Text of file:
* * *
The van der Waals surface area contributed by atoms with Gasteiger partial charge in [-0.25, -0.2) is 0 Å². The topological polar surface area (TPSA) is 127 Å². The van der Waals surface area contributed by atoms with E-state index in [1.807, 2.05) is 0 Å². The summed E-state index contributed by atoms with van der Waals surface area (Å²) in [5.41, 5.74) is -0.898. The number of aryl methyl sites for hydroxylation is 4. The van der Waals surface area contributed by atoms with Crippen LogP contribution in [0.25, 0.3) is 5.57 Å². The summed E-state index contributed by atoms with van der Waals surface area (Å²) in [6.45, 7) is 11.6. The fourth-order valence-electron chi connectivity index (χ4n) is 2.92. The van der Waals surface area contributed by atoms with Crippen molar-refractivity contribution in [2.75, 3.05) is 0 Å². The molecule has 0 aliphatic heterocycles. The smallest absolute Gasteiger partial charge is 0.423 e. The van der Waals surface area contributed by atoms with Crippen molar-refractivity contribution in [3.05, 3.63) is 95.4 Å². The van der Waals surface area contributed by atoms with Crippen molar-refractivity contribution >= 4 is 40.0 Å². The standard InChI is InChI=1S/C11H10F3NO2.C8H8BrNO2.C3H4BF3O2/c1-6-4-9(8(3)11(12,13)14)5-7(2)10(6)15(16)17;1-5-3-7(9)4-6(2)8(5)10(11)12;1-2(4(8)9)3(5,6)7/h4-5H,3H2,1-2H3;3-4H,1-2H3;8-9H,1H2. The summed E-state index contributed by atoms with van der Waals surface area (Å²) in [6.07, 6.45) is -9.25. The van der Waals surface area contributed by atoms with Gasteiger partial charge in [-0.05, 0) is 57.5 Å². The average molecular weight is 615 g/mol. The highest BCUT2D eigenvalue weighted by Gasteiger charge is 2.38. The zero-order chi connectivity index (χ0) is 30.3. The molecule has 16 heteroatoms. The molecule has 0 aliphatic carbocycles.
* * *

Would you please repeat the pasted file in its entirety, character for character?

The van der Waals surface area contributed by atoms with Gasteiger partial charge in [-0.25, -0.2) is 0 Å². The topological polar surface area (TPSA) is 127 Å². The van der Waals surface area contributed by atoms with E-state index in [1.807, 2.05) is 0 Å². The summed E-state index contributed by atoms with van der Waals surface area (Å²) in [5.41, 5.74) is -0.898. The number of aryl methyl sites for hydroxylation is 4. The van der Waals surface area contributed by atoms with Crippen LogP contribution in [0.25, 0.3) is 5.57 Å². The summed E-state index contributed by atoms with van der Waals surface area (Å²) in [6.45, 7) is 11.6. The fourth-order valence-electron chi connectivity index (χ4n) is 2.92. The van der Waals surface area contributed by atoms with Crippen molar-refractivity contribution in [2.75, 3.05) is 0 Å². The molecule has 0 aliphatic heterocycles. The smallest absolute Gasteiger partial charge is 0.423 e. The van der Waals surface area contributed by atoms with Crippen molar-refractivity contribution in [3.05, 3.63) is 95.4 Å². The van der Waals surface area contributed by atoms with Crippen molar-refractivity contribution >= 4 is 40.0 Å². The standard InChI is InChI=1S/C11H10F3NO2.C8H8BrNO2.C3H4BF3O2/c1-6-4-9(8(3)11(12,13)14)5-7(2)10(6)15(16)17;1-5-3-7(9)4-6(2)8(5)10(11)12;1-2(4(8)9)3(5,6)7/h4-5H,3H2,1-2H3;3-4H,1-2H3;8-9H,1H2. The summed E-state index contributed by atoms with van der Waals surface area (Å²) in [6.07, 6.45) is -9.25. The van der Waals surface area contributed by atoms with Gasteiger partial charge in [-0.05, 0) is 57.5 Å². The average molecular weight is 615 g/mol. The highest BCUT2D eigenvalue weighted by Gasteiger charge is 2.38. The zero-order chi connectivity index (χ0) is 30.3. The molecule has 16 heteroatoms. The molecule has 0 aliphatic carbocycles.